Fig. 2
figure 2

Kaplan-Meier (K-M) survival curves for prostate cancer patients using the modified staging and AJCC 8th edition staging system. model 1, univariable analysis; model 2, multivariable analysis model that adjusted for age, race, marital status, and insurance status; model 3, multivariable analysis model that adjusted for age, race, marital status, insurance status, and stage

Discussion

The AJCC 8th edition staging system was utilized to estimate the prognosis of cancer patients [4]. However, the AJCC 8th edition staging system may not be effective in distinguishing the prognosis of different advanced prostate cancer patients. This study modified the AJCC staging of patients with advanced prostate cancer based on their TNM stage, Gleason score, and PSA level. Our results indicated that there was no significant difference in the survival of patients with AJCC stage III C, stage IV A, and stage IV B, while the modified staging system may be distinguished prognostic difference in patients with different stages. Furthermore, the prognostic predictive ability of the modified staging for advanced prostate cancer may be better than that of the AJCC 8th edition systems.

TNM stage, Gleason score, and PSA level are the basis for AJCC staging in prostate cancer patients [18, 19]. Detailed subgroup classification of prostate cancer patients in the 8th edition of the AJCC staging system has been updated in 2016 [20]. Previous studies have found that the prognosis of patients with Gleason score 3 + 4 and 4 + 3 is significantly different and cannot be considered as the same prognosis group [11, 21, 22]. In the 8th edition AJCC staging system of prostate cancer, the Gleason score was updated, specifically, the scores 3 + 4 and 4 + 3 were divided into grade group 2 and grade group 3, respectively [23]. In our modified staging system, the primary Gleason pattern scores and secondary Gleason pattern scores were independently incorporated into the system. Furthermore, the nomogram score corresponding to the specific value of each variable was obtained by multivariate analysis of the influence of TNM stage, Gleason score, and PSA level on the prognosis of patients. The modified staging system was constructed based on the patient’s total nomogram score. In our modified staging system, the effect of each variable is in a different state on patient prognosis was considered.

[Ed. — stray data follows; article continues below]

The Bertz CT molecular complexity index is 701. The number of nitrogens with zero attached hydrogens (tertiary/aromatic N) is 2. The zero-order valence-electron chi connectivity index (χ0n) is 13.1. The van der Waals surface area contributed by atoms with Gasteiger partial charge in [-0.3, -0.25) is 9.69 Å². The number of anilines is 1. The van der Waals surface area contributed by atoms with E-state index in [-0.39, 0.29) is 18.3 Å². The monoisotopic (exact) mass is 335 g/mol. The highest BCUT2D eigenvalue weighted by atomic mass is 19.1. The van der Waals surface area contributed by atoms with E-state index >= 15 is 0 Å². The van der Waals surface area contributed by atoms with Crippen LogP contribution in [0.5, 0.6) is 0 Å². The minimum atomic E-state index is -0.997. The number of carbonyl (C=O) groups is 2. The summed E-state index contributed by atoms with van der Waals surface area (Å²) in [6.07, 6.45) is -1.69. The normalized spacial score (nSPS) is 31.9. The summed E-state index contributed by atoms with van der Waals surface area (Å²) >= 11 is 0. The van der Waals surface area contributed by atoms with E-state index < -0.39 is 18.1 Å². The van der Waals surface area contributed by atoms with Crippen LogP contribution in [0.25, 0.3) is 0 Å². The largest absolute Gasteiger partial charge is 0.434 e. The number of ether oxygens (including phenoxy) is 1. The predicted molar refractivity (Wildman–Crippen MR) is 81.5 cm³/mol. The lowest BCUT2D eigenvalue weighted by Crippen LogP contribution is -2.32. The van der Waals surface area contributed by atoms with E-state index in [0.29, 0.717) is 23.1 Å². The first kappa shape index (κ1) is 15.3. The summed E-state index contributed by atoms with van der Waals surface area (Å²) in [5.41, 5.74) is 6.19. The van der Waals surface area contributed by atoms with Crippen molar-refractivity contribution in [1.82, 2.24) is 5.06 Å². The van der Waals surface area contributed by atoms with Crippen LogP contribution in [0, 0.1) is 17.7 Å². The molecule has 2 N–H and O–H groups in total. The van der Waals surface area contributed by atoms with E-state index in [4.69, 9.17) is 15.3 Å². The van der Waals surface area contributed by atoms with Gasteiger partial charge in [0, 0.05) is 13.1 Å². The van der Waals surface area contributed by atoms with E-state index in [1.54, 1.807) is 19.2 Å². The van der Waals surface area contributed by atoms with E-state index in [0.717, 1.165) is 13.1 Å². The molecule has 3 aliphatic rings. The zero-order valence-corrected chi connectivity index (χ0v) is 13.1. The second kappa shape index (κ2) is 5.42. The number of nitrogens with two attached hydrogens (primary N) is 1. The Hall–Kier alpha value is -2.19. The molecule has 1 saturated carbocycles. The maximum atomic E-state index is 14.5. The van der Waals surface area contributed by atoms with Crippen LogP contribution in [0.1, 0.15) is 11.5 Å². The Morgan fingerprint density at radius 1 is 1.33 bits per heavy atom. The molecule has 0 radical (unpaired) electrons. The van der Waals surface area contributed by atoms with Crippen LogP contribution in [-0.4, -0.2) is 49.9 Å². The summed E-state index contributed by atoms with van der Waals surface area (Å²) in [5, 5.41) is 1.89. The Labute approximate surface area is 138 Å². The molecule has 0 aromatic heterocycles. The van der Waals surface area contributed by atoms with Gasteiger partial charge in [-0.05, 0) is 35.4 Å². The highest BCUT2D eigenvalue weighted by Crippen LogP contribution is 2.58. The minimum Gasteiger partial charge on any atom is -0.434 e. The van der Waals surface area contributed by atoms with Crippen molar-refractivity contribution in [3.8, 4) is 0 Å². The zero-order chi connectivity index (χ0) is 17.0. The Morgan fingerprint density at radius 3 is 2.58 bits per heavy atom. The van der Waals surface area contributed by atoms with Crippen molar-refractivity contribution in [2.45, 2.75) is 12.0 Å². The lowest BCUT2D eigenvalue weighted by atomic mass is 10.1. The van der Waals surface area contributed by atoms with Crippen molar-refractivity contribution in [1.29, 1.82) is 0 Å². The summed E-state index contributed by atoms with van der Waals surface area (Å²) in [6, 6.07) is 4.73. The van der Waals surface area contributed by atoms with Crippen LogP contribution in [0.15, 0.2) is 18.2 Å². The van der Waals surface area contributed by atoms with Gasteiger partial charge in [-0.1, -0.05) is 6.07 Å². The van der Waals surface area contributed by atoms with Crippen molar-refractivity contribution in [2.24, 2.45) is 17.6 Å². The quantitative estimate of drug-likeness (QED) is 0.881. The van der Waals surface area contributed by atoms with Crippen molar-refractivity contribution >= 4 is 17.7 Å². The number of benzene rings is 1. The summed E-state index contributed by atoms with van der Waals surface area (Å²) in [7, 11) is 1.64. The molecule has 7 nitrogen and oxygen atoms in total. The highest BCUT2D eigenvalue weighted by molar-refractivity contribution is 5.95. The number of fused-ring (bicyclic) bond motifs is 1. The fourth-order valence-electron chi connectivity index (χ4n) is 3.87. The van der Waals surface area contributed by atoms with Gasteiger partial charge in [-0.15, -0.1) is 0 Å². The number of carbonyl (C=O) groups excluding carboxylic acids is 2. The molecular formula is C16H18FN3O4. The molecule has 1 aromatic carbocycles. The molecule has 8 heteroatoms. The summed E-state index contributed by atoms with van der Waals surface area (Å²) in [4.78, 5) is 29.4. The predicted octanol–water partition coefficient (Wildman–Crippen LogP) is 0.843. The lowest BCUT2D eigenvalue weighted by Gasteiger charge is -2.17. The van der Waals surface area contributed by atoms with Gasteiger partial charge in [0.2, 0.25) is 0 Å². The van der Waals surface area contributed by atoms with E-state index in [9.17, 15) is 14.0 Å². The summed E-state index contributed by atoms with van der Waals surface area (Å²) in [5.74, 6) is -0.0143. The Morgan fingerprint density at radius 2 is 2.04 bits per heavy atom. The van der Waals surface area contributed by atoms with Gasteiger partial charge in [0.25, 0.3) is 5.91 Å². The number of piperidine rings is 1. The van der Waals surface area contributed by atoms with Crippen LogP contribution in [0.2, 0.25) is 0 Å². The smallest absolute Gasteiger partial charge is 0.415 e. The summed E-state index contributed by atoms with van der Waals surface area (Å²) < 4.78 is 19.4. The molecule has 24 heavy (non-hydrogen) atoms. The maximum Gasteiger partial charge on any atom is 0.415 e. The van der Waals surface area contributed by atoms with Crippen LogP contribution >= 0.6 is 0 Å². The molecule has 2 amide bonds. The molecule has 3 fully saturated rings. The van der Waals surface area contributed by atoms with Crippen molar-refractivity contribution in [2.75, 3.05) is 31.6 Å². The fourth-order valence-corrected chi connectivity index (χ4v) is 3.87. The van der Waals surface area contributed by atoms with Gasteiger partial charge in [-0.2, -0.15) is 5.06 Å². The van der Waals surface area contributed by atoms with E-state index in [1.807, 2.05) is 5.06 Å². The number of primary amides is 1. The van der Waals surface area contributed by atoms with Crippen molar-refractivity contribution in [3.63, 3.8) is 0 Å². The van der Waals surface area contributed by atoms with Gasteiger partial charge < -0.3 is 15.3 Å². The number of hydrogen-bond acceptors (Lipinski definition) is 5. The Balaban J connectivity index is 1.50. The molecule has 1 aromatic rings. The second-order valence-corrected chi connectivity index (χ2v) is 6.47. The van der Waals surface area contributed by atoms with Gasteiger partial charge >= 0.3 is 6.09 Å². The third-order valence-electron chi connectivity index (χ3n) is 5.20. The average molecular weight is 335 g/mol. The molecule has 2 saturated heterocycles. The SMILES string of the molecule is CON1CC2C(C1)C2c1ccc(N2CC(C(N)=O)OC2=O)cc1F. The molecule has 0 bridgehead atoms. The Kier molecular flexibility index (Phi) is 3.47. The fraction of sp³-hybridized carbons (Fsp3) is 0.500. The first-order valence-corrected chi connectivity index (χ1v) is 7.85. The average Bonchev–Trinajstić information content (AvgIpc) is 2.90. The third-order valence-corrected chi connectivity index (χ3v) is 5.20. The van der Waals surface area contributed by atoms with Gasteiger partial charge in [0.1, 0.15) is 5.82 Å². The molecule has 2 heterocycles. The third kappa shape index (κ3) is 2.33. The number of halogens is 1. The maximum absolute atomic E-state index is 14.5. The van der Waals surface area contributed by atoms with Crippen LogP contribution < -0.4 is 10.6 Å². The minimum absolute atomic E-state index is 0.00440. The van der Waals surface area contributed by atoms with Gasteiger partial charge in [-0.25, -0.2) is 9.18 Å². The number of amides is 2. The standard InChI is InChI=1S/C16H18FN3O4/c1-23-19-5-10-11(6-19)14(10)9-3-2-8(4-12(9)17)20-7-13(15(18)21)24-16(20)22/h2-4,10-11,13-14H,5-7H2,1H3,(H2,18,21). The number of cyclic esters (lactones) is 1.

Several studies have evaluated the predictive effect of the AJCC 8th edition staging system on prognosis in patients with prostate cancer [9, 10, 24]. The AJCC 8th edition staging system has updated the 7th edition staging system based on the TNM stage and Gleason score [23]. A previous study indicated that the prognostic predictive ability of the AJCC 8th edition staging system is better than that of the AJCC 7th staging system [9]. However, the AJCC 8th staging system may have some stages that cannot be matched with the prognosis of prostate cancer patients, that is, the higher stage did not necessarily correspond to a worse prognosis. Xiao et al. found that prostate cancer patients with higher PSA levels or higher tumor grades may have a worse prognosis than patients with the higher stage but lower PSA level or lower tumor grade [10]. Numerous studies have reached similar results that the higher-grade group should be considered a distinct group due to its significantly worse prognosis than the lower-grade group [8, 11,12,13]. Our results also supported that the patients with stage IV A may have a better prognosis than patients with stage III C in the AJCC 8th edition staging system. Therefore, in our modified staging system T stage, N stage, M stage, primary Gleason pattern scores, secondary Gleason pattern scores, and PSA level were included as independent variables. The staging of patients was based on a total score formed from the nomogram scores contributed by each variable. The C index of the modified staging system (0.789) was higher than that of the AJCC 8th edition staging system (0.762). Furthermore, the stage of patients was matched with prognosis, that is, patients with high stage were associated with poorer prognosis. Our modified staging system may provide a reference for further optimization of the AJCC 8th edition staging system.